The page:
Regulators instead of expansion tanks on water heaters

It has nothing to do with it being a hybrid heater. In Florida, for unknown reason to me, you guys often use an adjustable pressure relief valve instead of an expansion tank. That is the only difference. The vacuum breaker is code in some locales. BTW, a pressure reducing valve is not the same as pressure relief valve. The AOS recommends the tank be exposed to no more than 50-60PSI by installing a pressure reducing valve, if the street pressure is higher. The pressure relief valve (or an expansion tank) to control thermal expansion is still required. The TPRV is a safety device, not designed to control thermal expansion and is also required. Hopefully no more confusion :slight_smile:

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Haha, confusion will still exist :wink:
I know the difference between pressure relief and pressure reducing valve, I mistyped on the first comment regarding hybrid heaters.
However, the only thing that is required in Florida is the TPRV, obviously. Many homes have nothing else installed. Newer homes typically have a pressure relief at the exterior, right next to the main shut off, and occasionally they will be at the water heater, but not required. But even then, it has nothing to do with the water heater, but rather for the whole house. Rarely I will see an expansion tank, but there is no rhyme or reason. (Had one today on a brand new home, but not at most of my new homes)
My comment was regarding hybrid heaters, because that is the only time that I consistently see the pressure relief at the heater, and sometimes, like pictured, it will have the vacuum as well. And again, a hybrid heater is the ONLY time I ever see a vacuum valve. (I only see hybrid heaters about 5% of the time)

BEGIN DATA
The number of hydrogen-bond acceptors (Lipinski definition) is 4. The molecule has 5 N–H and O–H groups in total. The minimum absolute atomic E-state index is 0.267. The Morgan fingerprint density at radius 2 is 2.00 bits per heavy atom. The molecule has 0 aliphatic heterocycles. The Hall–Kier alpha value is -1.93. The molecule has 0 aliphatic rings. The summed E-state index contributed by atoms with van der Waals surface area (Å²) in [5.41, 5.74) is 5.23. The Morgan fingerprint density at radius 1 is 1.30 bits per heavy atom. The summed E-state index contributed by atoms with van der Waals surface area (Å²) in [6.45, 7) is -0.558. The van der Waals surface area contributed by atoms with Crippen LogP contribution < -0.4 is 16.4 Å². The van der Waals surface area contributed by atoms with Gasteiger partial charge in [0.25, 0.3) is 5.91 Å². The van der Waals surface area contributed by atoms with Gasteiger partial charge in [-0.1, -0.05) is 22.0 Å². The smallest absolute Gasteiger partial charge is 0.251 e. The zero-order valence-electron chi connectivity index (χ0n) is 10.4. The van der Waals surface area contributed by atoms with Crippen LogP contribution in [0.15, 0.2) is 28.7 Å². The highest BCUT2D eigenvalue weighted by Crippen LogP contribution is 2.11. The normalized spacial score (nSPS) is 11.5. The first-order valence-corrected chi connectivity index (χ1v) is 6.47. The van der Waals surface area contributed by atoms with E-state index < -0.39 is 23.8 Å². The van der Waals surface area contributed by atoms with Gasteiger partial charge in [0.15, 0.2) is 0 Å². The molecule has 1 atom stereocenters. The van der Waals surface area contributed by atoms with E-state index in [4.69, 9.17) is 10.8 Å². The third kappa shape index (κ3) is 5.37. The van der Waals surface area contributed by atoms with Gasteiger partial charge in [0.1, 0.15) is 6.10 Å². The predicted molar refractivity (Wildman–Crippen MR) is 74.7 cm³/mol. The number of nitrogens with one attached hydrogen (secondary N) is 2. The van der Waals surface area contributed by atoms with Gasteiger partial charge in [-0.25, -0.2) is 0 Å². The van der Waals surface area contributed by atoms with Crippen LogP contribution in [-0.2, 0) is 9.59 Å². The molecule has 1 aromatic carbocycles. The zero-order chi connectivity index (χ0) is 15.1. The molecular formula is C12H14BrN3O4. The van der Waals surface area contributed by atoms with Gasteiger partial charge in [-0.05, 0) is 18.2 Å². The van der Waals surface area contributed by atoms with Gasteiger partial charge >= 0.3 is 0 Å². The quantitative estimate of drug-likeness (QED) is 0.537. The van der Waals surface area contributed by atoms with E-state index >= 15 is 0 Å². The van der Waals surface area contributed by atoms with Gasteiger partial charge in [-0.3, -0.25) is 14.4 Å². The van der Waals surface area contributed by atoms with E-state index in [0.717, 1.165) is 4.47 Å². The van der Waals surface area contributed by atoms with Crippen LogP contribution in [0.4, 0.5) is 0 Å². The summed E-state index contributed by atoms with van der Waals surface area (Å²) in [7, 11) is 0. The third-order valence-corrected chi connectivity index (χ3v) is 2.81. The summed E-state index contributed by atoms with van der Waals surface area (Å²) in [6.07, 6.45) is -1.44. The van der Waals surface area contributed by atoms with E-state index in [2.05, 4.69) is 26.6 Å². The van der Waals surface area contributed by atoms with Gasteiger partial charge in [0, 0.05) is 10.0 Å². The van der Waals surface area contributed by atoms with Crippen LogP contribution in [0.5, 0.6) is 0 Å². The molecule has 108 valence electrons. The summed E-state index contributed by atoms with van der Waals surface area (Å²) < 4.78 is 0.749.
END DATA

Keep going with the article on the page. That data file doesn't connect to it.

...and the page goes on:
What do you base this on? a device to control thermal expansion is required by IRC 2018 adopted by state of Florida (when it’s a closed system). I doubt your AHJ overrides these requirements. Of course this does not apply to old houses, however, a plumber with a brain will always install one because, for example, a lack of thermal expansion control device will defeat the purpose of a pressure reducing valve. Even though the code (which is minimum) only requires a pressure reducing valve when pressure exceeds 80 PSI, as you saw, AOS recommends it even when the pressure exceeds 60-65PSI, lower than the code.

If a pressure reducing, a check or a backflow prevention device is installed, it is required, this is from your state’s code:


As far as a vacuum breaker, I only know of one state, Massachusetts, where it is required, regardless if it’s a hybrid or regular WH.

Because down here, nobody installs a closed system. From water meter, to shut off, to home. And water pressure is consistently between 40-65 psi

Do you check static pressure when you inspect?

Do you guys have hills? it’s hard (almost impossible) to believe that every area of Florida has no higher pressure than 80 PSI at the street. Every foot higher (water supply) is increase of 0.433PSI, 23 feet downhill and your pressure is 10PSI higher. Here I see pressure 80-100PSI often. Some water districts will install a check valve at the meter. In both cases a thermal control device is needed.

Just use my pressure gauge at the hose bib.

haha, not in my area. We moved here from CO about 3 years ago, and vastly different. (motorcycle cruising is not nearly as fun) About 2 months ago we were driving, and my 8 year old son goes “what’s that?!”. I said "that’s a landfill…:sweat_smile:

Elevation around Tampa/St Petersburg area is roughly 25-85’ above sea level. Pretty consistent.

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